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Scientists investigate the taxonomy and evolution of pipeworts

Rice, millets, bamboo, pineapple, bell reed and other economically essential and regularly consumed crops have a thing in common - taxonomically, they all belong to the order Poales of the plant kingdom. Although it has five groups, studies on the evolution of plants under Poales have mostly focused on the Graminids, which includes grasses like maize, wheat, and barley.

In a recent study, researchers from Pune's Agharkar Research Institute and Savitribai Phule University, and China's Zhejiang University have turned their attention towards Xyrids to gain a holistic understanding of the evolution of Poales. This group includes plants like yellow-eyed grass and pipeworts. The study, published in the journal PLOS One, was funded by the Agharkar Research Institute, the Zhejiang Provincial Natural Science Foundation, and the National Natural Science Foundation of China.

The researchers collected leaf samples of Eriocaulon decemflorum, a type of pipewort, from Mt. Dayang in Zhejiang Province, China. While this species is endemic to China, almost one fourth of the species belonging to genus Eriocaulon are found in India, with many being endemic. The researchers studied the genetic sequence of E. decemflorum for the first time and compared it with representatives from the other groups under Poales-Graminids, Bromeliads, Restiids, and Cyprids.

"Many of the Eriocaulon species are known to possess medicinal properties. E. burgerianum is a known neuro-protectant and E. cinereum is known to possess some anti-cancer properties. Moreover, some species are used in the traditional medicinal systems of China to cure various ailments," says Dr Ritesh Choudhary, a researcher associated with Agharkar Research Institute and Savitribai Phule University, and an author of the study.

Eriocaulon decemflorum. Credits - Mr Difei Wu

The researchers then studied the genetic material within a cell's cytoplasmic organelles, known as the plastome, and compared it with the genetic material from three other groups of Poales - Bromeliads, Graminids and Cyprids. These genomes haven't changed much during evolution and hence are ideal for genomic studies. They found two genes - ycf1 and ycf2 - in E. decemflorum that has been lost in Graminids and partially degraded in Bromeliads. These genes are necessary for the plant's survival as they produce crucial proteins. The fact that these two genes are lost sheds light on the evolution of plants belonging to the order Poales through comparison across the constituent groups instead of focusing on one.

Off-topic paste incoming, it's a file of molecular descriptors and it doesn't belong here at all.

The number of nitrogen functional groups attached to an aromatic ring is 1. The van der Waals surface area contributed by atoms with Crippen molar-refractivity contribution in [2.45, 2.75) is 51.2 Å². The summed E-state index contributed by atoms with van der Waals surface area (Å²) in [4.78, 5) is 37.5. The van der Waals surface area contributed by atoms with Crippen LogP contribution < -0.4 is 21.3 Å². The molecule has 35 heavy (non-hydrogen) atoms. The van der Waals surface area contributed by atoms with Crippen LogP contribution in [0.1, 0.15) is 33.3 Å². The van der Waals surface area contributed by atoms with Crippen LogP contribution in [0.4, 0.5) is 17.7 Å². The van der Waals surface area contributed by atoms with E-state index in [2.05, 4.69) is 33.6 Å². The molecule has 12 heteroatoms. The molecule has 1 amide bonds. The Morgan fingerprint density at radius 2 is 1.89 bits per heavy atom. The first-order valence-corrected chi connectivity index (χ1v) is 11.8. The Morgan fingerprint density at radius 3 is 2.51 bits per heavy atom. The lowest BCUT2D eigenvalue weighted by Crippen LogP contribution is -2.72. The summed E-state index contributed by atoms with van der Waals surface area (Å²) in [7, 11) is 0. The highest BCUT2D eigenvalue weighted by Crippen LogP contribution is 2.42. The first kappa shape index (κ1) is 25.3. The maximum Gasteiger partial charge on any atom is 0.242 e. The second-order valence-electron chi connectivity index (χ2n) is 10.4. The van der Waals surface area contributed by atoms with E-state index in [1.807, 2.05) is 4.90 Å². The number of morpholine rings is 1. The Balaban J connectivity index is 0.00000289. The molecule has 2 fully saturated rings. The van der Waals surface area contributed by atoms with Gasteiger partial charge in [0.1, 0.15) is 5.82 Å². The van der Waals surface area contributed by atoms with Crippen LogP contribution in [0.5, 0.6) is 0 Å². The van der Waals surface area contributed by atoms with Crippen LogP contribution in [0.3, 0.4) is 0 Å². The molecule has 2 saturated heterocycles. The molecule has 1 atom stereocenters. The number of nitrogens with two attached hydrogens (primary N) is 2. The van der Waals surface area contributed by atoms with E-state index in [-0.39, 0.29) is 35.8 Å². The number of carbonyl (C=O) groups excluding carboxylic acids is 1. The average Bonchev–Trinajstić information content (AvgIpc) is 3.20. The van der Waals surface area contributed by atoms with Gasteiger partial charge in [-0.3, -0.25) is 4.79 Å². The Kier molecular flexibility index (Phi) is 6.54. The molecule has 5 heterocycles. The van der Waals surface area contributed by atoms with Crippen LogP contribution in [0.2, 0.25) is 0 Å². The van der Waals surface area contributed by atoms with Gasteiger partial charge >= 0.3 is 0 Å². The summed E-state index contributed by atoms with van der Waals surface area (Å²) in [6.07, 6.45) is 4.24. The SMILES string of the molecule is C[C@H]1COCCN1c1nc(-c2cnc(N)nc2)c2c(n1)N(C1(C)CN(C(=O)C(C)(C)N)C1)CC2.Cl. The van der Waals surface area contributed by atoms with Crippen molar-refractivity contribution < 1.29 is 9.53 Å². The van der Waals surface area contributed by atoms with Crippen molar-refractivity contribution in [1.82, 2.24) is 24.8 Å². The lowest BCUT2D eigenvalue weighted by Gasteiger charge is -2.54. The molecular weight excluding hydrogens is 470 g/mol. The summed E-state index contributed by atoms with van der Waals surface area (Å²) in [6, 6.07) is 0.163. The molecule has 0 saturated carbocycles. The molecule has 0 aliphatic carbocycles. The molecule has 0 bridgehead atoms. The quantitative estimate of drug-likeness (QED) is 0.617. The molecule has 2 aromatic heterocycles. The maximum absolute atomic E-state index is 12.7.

While previous studies have looked at the plastomes in Eriocauloideae and Paepalanthoideae, which belong to subfamilies of Xyrids, no research till date has focused on the plastomes of the Eriocaulaceae family to study their genetic evolution and structural content of the plastomes.

"The relationship between Xyridaceae, Mayacaceae and Eriocaulaceae is still not well understood. With the inclusion of more plastome data, our understanding of the evolution of this group will be enhanced," says Ms. Ashwini Darshetkar, a Ph.D. student of ARI working on this project.

The study found that the accD gene, which is vital for photosynthesis and affects leaf development, was lost in Poales after the split between Eriocaulaceae and Xyridaceae. This finding corroborates the findings from another study from 2012. Scientists previously thought that the gene was lost in monocots either before the divergence of the orders Poales and Commelinales or after the split between Cyprids and Xyrids. A functional copy of accD gene was found in the plastome of pipeworts.

Photo credits - Mr Difei Wu

Further, the study looked into two introns-parts of DNA that do not code for any proteins. One such intron was rpoC1, which is necessary for the production of the enzyme RNA polymerase. The other was the introns of clpP, which is a protein-coding gene that assists in chloroplast development. It found that the E. decemflorum plastome contains these introns. In the evolutionary history within Poales, Bromeliads still have the introns and the Graminids have lost them. Functional benefits of presence or absence of these introns in the plastomes of Poales are yet to be explored.

The study results indicate a high degree of similarity between the plastomes of the Eriocaulon and the Bromeliad group. Previous studies on the evolution of the Xyrid group considered the family Eriocaulaceae as a sister of the Xyridaceae family, with little or no connection with the Mayacaceae family. However, the phylogenomic analyses in the present study posit the family Eriocaulaceae as the sister of the Mayacaceae family, a finding that has been supported by other recent studies.

Speaking about the next steps in the team's research, Dr. Choudhary emphasises the need to study the relationship with the Xyrids, specifically between Xyridaceae, Mayacaceae and Eriocaulaceae, to better understand the evolution within the Poales order.


This article has been run past the researchers, whose work is covered, to ensure accuracy.

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